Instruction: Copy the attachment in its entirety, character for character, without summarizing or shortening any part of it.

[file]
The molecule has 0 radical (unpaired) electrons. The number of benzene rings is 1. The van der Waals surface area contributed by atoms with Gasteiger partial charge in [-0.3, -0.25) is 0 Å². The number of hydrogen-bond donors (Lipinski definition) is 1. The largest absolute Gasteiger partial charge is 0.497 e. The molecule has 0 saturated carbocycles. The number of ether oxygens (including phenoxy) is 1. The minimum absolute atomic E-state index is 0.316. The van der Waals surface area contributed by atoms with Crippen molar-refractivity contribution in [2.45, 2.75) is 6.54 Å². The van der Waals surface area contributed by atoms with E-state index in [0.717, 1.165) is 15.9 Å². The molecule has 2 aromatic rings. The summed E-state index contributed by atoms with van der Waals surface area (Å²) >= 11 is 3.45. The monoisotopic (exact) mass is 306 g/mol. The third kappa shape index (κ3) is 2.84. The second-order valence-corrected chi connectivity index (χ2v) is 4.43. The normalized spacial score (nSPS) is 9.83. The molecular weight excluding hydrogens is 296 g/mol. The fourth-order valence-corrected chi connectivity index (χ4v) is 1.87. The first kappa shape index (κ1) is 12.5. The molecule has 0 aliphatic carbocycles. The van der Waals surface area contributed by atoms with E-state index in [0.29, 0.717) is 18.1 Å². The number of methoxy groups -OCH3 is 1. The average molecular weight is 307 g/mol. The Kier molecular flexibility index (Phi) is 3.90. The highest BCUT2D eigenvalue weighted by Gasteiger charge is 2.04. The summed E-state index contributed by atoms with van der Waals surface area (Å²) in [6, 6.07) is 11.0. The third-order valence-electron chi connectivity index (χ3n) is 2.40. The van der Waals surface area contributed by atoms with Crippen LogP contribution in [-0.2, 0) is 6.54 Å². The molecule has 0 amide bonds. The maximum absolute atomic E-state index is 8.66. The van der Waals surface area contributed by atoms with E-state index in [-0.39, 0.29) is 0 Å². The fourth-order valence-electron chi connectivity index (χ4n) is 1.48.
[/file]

The molecule has 0 radical (unpaired) electrons. The number of benzene rings is 1. The van der Waals surface area contributed by atoms with Gasteiger partial charge in [-0.3, -0.25) is 0 Å². The number of hydrogen-bond donors (Lipinski definition) is 1. The largest absolute Gasteiger partial charge is 0.497 e. The molecule has 0 saturated carbocycles. The number of ether oxygens (including phenoxy) is 1. The minimum absolute atomic E-state index is 0.316. The van der Waals surface area contributed by atoms with Crippen molar-refractivity contribution in [2.45, 2.75) is 6.54 Å². The van der Waals surface area contributed by atoms with E-state index in [0.717, 1.165) is 15.9 Å². The molecule has 2 aromatic rings. The summed E-state index contributed by atoms with van der Waals surface area (Å²) >= 11 is 3.45. The monoisotopic (exact) mass is 306 g/mol. The third kappa shape index (κ3) is 2.84. The second-order valence-corrected chi connectivity index (χ2v) is 4.43. The normalized spacial score (nSPS) is 9.83. The molecular weight excluding hydrogens is 296 g/mol. The fourth-order valence-corrected chi connectivity index (χ4v) is 1.87. The first kappa shape index (κ1) is 12.5. The molecule has 0 aliphatic carbocycles. The van der Waals surface area contributed by atoms with E-state index in [0.29, 0.717) is 18.1 Å². The number of methoxy groups -OCH3 is 1. The average molecular weight is 307 g/mol. The Kier molecular flexibility index (Phi) is 3.90. The highest BCUT2D eigenvalue weighted by Gasteiger charge is 2.04. The summed E-state index contributed by atoms with van der Waals surface area (Å²) in [6, 6.07) is 11.0. The third-order valence-electron chi connectivity index (χ3n) is 2.40. The van der Waals surface area contributed by atoms with Crippen LogP contribution in [-0.2, 0) is 6.54 Å². The molecule has 0 amide bonds. The maximum absolute atomic E-state index is 8.66. The van der Waals surface area contributed by atoms with E-state index in [-0.39, 0.29) is 0 Å². The fourth-order valence-electron chi connectivity index (χ4n) is 1.48.